Best practices for Front Door

This article summarizes best practices for using Azure Front Door.

General best practices

Avoid combining Traffic Manager and Front Door

For most solutions, you should use either Front Door or Azure Traffic Manager, but not both. Traffic Manager is a DNS-based load balancer. It sends traffic directly to your origin's endpoints. In contrast, Front Door terminates connections at points of presence (PoPs) near to the client and establishes separate long-lived connections to the origins. The products work differently and are intended for different use cases.

If you need content caching and delivery (CDN), TLS termination, advanced routing capabilities, or a web application firewall (WAF), consider using Front Door. For simple global load balancing with direct connections from your client to your endpoints, consider using Traffic Manager. For more information about selecting a load balancing option, see Load-balancing options.

However, as part of a complex architecture, you might choose to use Traffic Manager in front of Front Door. In the unlikely event that Front Door is unavailable, Traffic Manager can route traffic to an alternative destination, such as Azure Application Gateway or a partner content delivery network (CDN). These architectures are difficult to implement and most customers don't need them.

Restrict traffic to your origins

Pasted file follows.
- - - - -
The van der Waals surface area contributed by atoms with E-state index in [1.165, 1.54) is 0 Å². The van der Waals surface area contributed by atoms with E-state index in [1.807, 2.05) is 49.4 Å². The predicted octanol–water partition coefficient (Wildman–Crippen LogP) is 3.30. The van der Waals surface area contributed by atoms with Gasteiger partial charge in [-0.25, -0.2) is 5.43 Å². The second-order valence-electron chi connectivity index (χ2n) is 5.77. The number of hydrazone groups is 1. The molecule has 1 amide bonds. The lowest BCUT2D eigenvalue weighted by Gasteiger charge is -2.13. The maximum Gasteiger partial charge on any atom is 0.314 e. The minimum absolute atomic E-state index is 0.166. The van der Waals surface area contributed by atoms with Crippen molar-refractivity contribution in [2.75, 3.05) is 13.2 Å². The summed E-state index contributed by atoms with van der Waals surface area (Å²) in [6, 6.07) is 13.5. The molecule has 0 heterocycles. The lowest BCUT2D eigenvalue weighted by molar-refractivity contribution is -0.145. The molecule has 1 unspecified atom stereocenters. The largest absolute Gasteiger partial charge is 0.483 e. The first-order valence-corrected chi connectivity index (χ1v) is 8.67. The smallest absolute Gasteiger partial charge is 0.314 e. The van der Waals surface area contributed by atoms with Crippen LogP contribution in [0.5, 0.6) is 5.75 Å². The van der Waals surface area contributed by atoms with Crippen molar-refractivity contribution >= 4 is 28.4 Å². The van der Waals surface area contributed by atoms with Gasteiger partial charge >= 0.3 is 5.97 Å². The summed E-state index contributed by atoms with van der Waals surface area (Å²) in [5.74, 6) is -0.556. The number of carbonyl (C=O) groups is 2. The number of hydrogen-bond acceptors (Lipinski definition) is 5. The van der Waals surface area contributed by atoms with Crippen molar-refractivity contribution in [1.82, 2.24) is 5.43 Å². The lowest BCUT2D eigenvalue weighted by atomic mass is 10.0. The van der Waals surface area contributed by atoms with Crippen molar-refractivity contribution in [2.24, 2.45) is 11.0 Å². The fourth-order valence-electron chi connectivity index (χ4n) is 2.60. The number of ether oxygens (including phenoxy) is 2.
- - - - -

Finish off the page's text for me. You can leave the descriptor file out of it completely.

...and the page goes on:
Front Door's features work best when traffic only flows through Front Door. You should configure your origin to block traffic that hasn't been sent through Front Door. For more information, see Secure traffic to Azure Front Door origins.

Use the latest API version and SDK version

When you work with Front Door by using APIs, ARM templates, Bicep, or Azure SDKs, it's important to use the latest available API or SDK version. API and SDK updates occur when new functionality is available, and also contain important security patches and bug fixes.

TLS best practices

Use end-to-end TLS

Front Door terminates TCP and TLS connections from clients. It then establishes new connections from each point of presence (PoP) to the origin. It's a good practice to secure each of these connections with TLS, even for origins that are hosted in Azure. This approach ensures that your data is always encrypted during transit.

For more information, see End-to-end TLS with Azure Front Door.

Use HTTP to HTTPS redirection

It's a good practice for clients to use HTTPS to connect to your service. However, sometimes you need to accept HTTP requests to allow for older clients or clients who might not understand the best practice.

You can configure Front Door to automatically redirect HTTP requests to use the HTTPS protocol. You should enable the Redirect all traffic to use HTTPS setting on your route.

Use managed TLS certificates

When Front Door manages your TLS certificates, it reduces your operational costs, and helps you to avoid costly outages caused by forgetting to renew a certificate. Front Door automatically issues and rotates managed TLS certificates.

For more information, see Configure HTTPS on an Azure Front Door custom domain using the Azure portal.

Use 'Latest' version for customer-managed certificates